I mentioned before that this production confirmed me in an opinion. My preference with this opera is for productions that go full tilt at the emotional content of the drama but at the same time frame it so that we see the constraints under which both the characters and the story itself operate. After all, Tito’s motives can be difficult to read in modern psychological terms, and if you play the seemingly happy ending as a straight-up happy ending, it can be unsatisfyingly bizarre. What McVicar’s production (directed here by Marie Lambert) does is to give Tito’s decision to be merciful some consequences. Tito’s guard turns on him and seem about to kill him as the opera ends – he’s sacrificed life and throne for friendship. His torment makes a little more sense: like Sesto and Vitellia, he has something to lose. Matthew Polenzani’s Tito gains steam as this aspect of the story becomes more evident. He’s really on his game during Act II, where we see not only clement Tito but angry handsy Tito who looms over and threatens Sesto, gripping him around his neck and grasping his shoulders. (There is a lot of angry neck-grabbing in this production – Sesto at one point does the same to Vitellia, punctuating the choke hold by slamming his hand against the wall. However, my observations of stage direction were limited by 1) listening with my eyes closed and 2) I think I need to get new contacts.) Tito’s “se all’impero” has the slightly manic relief perfectly appropriate for someone who has made a big decision that will have – as we soon learn – dire consequences.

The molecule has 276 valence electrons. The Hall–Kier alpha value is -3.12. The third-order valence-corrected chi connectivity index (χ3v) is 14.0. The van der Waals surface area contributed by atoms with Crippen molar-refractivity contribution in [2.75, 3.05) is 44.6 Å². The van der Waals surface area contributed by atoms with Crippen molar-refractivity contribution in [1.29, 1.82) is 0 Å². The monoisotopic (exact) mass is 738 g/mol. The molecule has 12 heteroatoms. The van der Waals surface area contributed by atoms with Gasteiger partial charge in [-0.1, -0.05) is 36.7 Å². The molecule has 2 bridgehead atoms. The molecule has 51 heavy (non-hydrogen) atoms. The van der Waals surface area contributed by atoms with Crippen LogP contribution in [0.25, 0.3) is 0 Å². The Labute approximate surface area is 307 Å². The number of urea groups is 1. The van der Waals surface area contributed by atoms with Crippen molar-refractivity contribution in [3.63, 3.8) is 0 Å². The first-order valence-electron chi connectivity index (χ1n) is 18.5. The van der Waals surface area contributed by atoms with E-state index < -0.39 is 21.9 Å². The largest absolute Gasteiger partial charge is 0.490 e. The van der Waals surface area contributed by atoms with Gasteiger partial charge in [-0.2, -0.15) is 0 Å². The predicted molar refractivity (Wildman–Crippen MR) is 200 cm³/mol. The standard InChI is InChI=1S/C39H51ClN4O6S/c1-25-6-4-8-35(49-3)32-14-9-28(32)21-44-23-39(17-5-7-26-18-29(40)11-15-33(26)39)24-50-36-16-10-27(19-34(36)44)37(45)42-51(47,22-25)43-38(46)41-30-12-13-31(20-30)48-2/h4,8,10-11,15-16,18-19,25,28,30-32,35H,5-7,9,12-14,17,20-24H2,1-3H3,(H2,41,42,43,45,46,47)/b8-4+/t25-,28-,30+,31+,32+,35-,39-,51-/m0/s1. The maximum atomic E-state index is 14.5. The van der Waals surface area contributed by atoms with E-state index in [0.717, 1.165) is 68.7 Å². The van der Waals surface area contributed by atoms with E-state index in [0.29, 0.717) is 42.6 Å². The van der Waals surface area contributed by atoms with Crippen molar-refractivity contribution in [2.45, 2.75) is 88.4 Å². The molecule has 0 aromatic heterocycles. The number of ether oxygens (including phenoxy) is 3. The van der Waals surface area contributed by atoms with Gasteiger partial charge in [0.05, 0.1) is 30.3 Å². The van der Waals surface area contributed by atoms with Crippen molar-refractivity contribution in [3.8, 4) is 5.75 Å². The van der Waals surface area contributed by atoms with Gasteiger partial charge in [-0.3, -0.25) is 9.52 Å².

As I listened to the overture, I was worried for a minute or two that the orchestral playing was going to lack bite. Conductor Andrew Davis did not do anything revolutionary with the music that I was able to detect, but there were moments – there always are in this opera – when something jumped to the fore that I hadn’t focused on before. This happened during bars 16-19 of the overture, where the triplets in the lower strings (the little emphasis/set up for the downward scales the violins are playing) jumped out at me; something similar happened during Sesto and Vitellia’s first duet, even though there was one brief little moment (“prima che sol tramonti”) where orchestra and Vitellia (Amanda Majeski) didn’t seem bang smack together. Later, near the beginning of Act II, I noticed how Publio’s part interacts with the lower strings, and there was a really nice moment in the middle section of “se all’impero” where Polenzani seemed to be almost conversing with the violins. The final chorus, though, wasn’t as huge and massive as I like. “Eterni dei” started off as if it was going to be huge and amazing, but it remained on a level – it didn’t get bigger or more terrifying as it went on. Pacing for climactic moments is probably one of those things that is really challenging to get quite right – and if you do, no one is going to notice, because it’s what supposed to happen.